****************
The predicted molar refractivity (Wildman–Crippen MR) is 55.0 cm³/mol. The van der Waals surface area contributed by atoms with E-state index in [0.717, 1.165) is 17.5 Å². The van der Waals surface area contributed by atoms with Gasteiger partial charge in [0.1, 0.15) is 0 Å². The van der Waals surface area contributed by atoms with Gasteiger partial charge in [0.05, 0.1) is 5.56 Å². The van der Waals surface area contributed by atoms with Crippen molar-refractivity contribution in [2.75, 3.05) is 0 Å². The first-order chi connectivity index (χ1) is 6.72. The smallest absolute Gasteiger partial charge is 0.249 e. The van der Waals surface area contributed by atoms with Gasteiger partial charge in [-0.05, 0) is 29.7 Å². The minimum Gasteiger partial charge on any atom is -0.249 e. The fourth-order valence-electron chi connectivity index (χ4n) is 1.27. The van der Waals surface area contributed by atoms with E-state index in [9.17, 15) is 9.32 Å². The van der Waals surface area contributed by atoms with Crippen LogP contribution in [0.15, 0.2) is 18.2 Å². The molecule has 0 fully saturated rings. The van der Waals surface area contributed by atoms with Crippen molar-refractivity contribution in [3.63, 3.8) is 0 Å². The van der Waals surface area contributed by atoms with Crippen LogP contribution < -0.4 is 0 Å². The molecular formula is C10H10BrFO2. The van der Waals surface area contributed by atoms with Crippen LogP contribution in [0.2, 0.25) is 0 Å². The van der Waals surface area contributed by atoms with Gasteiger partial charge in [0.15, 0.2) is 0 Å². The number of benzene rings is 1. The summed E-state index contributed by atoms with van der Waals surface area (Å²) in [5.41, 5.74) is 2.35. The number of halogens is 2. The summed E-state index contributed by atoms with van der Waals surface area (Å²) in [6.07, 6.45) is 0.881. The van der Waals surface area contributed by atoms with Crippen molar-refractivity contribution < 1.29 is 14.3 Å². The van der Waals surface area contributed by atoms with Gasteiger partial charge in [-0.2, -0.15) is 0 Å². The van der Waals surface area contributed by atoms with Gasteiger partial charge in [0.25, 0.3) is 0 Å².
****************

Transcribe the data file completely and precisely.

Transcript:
The predicted molar refractivity (Wildman–Crippen MR) is 55.0 cm³/mol. The van der Waals surface area contributed by atoms with E-state index in [0.717, 1.165) is 17.5 Å². The van der Waals surface area contributed by atoms with Gasteiger partial charge in [0.1, 0.15) is 0 Å². The van der Waals surface area contributed by atoms with Gasteiger partial charge in [0.05, 0.1) is 5.56 Å². The van der Waals surface area contributed by atoms with Crippen molar-refractivity contribution in [2.75, 3.05) is 0 Å². The first-order chi connectivity index (χ1) is 6.72. The smallest absolute Gasteiger partial charge is 0.249 e. The van der Waals surface area contributed by atoms with Gasteiger partial charge in [-0.05, 0) is 29.7 Å². The minimum Gasteiger partial charge on any atom is -0.249 e. The fourth-order valence-electron chi connectivity index (χ4n) is 1.27. The van der Waals surface area contributed by atoms with E-state index in [9.17, 15) is 9.32 Å². The van der Waals surface area contributed by atoms with Crippen LogP contribution in [0.15, 0.2) is 18.2 Å². The molecule has 0 fully saturated rings. The van der Waals surface area contributed by atoms with Crippen molar-refractivity contribution in [3.63, 3.8) is 0 Å². The van der Waals surface area contributed by atoms with Crippen LogP contribution < -0.4 is 0 Å². The molecular formula is C10H10BrFO2. The van der Waals surface area contributed by atoms with Crippen LogP contribution in [0.2, 0.25) is 0 Å². The van der Waals surface area contributed by atoms with Gasteiger partial charge in [0.15, 0.2) is 0 Å². The number of benzene rings is 1. The summed E-state index contributed by atoms with van der Waals surface area (Å²) in [5.41, 5.74) is 2.35. The number of halogens is 2. The summed E-state index contributed by atoms with van der Waals surface area (Å²) in [6.07, 6.45) is 0.881. The van der Waals surface area contributed by atoms with Crippen molar-refractivity contribution < 1.29 is 14.3 Å². The van der Waals surface area contributed by atoms with Gasteiger partial charge in [-0.2, -0.15) is 0 Å². The van der Waals surface area contributed by atoms with Gasteiger partial charge in [0.25, 0.3) is 0 Å².